Just Goofin' Around

There hasn't been much time for personal art over the past few months, but I'm trying to get it going. No more laying in bed at bedtime and playing pinball on the iPad! Might as well get up and do something!

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Scribbled up the little lady on the left and worked on her for 10 or 20 minutes at a time over a few weeks. I put the lady on the right in because the spot was empty.  I bashed her out in a few sessions over a couple of days. I had a little extra art-time due to a bout of insomnia brought on by a sick daughter who was up most of the night. Sure has made going to work hard this week but who needs sleep?

There is no real purpose to these drawings other than just play. I think of them as characters for a really dumb sci-fi fantasy show that will never be made.

A Window Into Art

I was stoked by the story topic for this assignment. It's terrific to read that museums are stepping up to enhance the art experience. A year or two ago, at a museum I won't name, the ushers were going around asking people to put away their iphones, etc. Those poor ushers were extremely busy and watching them them harass the visitors over and over again brought down the museum-going experience.

Museums have been isolated, impregnable caverns of art for centuries, and they didn't seem to realize they were on the verge of being culturally paleolithic. It totally put me off. So, this story sounds like good news to me. It's by Patrick May and you can read it here. He does great work and is always worth the look.

The painting without the text boxes. This was how it looked before I rearranged things
 to accommodate the layout for print. Open in a new window for a massive image.






 .
After reading the proposal for the story, my first thought was of Rockwell's great painting, "The Connoissuer." I wanted to do a riff on that, and I imagined the character wearing his Google-glasses and toting his iPad. But his back is turned in Rockwell's painting, and straying too far from that iconic pose might have disconnected it.

My solution was to have someone offering him the chance to enjoy his modern painting in a new way. That seemed like it might work!

Doesn't get any bigger. The section front
title font defaulted here, but not in print!

Drawing the Norman Rockwell figure was a lot of fun, and when it came time to render the woman I had planned on taking a photo of my wife and working the image up in the painstaking manner of Rockwell. I roughed in a figure as a placeholder and started refining it. I got caught up in the task and an hour or two later I thought it looked good enough. No need to take a picture and start it all over again!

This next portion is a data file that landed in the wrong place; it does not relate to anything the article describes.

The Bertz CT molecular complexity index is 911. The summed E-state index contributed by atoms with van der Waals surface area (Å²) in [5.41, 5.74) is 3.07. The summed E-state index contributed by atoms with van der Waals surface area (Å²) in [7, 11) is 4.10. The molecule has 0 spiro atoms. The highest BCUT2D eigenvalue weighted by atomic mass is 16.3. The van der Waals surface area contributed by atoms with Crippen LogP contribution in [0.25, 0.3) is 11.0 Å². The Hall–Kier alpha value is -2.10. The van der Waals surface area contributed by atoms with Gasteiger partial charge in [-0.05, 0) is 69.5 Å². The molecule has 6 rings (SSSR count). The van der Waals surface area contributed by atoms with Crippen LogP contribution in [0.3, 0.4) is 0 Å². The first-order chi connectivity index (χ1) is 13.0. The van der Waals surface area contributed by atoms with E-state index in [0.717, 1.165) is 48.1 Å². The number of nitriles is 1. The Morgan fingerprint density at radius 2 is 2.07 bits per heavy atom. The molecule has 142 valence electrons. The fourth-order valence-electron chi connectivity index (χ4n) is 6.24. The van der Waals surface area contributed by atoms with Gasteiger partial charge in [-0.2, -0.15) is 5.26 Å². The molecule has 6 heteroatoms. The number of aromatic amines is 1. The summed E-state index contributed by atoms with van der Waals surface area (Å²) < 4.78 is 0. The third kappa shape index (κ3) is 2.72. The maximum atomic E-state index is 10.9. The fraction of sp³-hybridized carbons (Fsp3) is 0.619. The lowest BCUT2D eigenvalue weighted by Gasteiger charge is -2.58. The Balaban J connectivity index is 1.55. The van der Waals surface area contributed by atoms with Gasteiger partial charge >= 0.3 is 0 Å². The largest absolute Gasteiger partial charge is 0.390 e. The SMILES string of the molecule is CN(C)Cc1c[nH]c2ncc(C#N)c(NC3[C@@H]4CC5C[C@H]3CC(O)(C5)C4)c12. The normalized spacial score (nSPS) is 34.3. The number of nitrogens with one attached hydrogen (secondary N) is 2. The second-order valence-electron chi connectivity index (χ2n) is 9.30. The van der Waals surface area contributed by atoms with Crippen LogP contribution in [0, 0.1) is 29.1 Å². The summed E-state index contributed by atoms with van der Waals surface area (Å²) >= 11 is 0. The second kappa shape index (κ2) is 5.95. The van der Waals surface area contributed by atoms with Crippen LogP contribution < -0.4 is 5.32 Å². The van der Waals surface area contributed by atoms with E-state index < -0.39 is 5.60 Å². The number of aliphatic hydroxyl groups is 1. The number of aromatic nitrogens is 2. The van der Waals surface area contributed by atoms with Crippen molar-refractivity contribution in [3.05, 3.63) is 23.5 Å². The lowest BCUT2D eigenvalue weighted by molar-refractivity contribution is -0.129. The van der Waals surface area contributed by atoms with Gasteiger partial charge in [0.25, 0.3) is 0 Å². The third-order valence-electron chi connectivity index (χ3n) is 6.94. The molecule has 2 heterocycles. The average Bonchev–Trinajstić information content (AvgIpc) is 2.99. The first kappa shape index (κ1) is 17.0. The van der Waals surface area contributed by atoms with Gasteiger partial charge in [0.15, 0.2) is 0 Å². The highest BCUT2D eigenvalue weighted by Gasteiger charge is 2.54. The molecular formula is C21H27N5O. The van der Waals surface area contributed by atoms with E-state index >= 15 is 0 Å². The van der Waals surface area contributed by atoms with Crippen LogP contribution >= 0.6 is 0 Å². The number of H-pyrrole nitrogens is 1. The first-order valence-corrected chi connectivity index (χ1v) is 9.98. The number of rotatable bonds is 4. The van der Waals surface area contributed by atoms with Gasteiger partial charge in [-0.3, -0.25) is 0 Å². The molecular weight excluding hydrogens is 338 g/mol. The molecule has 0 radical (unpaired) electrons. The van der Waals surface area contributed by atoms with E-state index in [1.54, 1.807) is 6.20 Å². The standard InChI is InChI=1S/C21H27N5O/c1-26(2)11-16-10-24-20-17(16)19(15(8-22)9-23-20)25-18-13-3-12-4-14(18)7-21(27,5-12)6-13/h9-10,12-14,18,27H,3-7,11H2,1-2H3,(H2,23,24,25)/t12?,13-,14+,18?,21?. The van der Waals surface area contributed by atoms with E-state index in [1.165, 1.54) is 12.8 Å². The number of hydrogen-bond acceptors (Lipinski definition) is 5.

This was the first rough I put together. I rendered the figures
a skooch more before submitting for editorial approval.

There was a bit of a rush toward the deadline, and the inclusion of the text boxes – representative of looking at the paintings through your Google Glass thing, or iPhone accompaniament – turned out to be trickier than I thought. I imagined it would be no trouble to plop them into the painting but it didn't look or feel quite right to me. I fussed with it, but it still came up a bit short, I think.

Had to wrap it up and send it down the chute, tho. No time to dally with it when the deadline doomsday clock sounds its menacing chime.


Epilogue:

Just for kicks I'll post the paintings within the illustration below. Click and open in a new window for giant-size images!

To create the faux Jackson Pollock I went in search of Photoshop brushes made from paint splatters, and I found a bunch. I tried a lot of them but there remains the problem of repetition of splatters. If there are several spattery shapes that look the same, then they cease to look random. So it came down to just playing with the settings on a few brushes and messing around – layers upon layers upon layers – until it looked right to me.




The "Salmon Trout and Smelt" painting is at the De Young Museum and I have memories of looking at that painting going all the way back to childhood. Once, maybe twice a year, my family would drive to SF and either go to the De Young or to the Steinhart Aquarium. I grew up looking at that painting of dead fish.

I resolved not to get too involved with it as a study, and began to paint at a small size, hoping to minimize the effort. But, after a short while, I blew it up big so that I could attack it properly. I was enjoying it too much to do a hack job on it! I don't know if it turned out that great but I spent a little extra time at home so that I could play with it for a little longer.

The whole illustration was a pleasure to create because I was able to work as Norman, as Jackson, as Samuel. It's like going to a costume party as three different artists!


Merry X-mas!

This is a quick post on X-mas eve day; I'm too busy working and can't really get into it. And posting this later in the week is really missing the boat. The illustration ran on the front of today's Merc and all those other Bay Area Media News Group papers! The fine story by Patrick May can be read at this link! 

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Drawn and colored in Manga Studio, more color and some tweaks done in Photoshop. Here's how it looked on A1:

Don't bother clicking. It doesn't get any biggerer.

Lots of fun to work on. Have a happy day!

Texas vs. California

Hey! Found this the other day. It is my very first op-ed illustration, done for the Oakland Tribune back in 2001. I believe the story was about the growth of Texas in relation to California at the time; population, business opportunities, some tech companies moving for tax reasons, etc.



Drawn on actual paper, with pencil and pen. The white swirlies in the water were done in photoshop and are among my first lines drawn digitally. Weird how things have changed.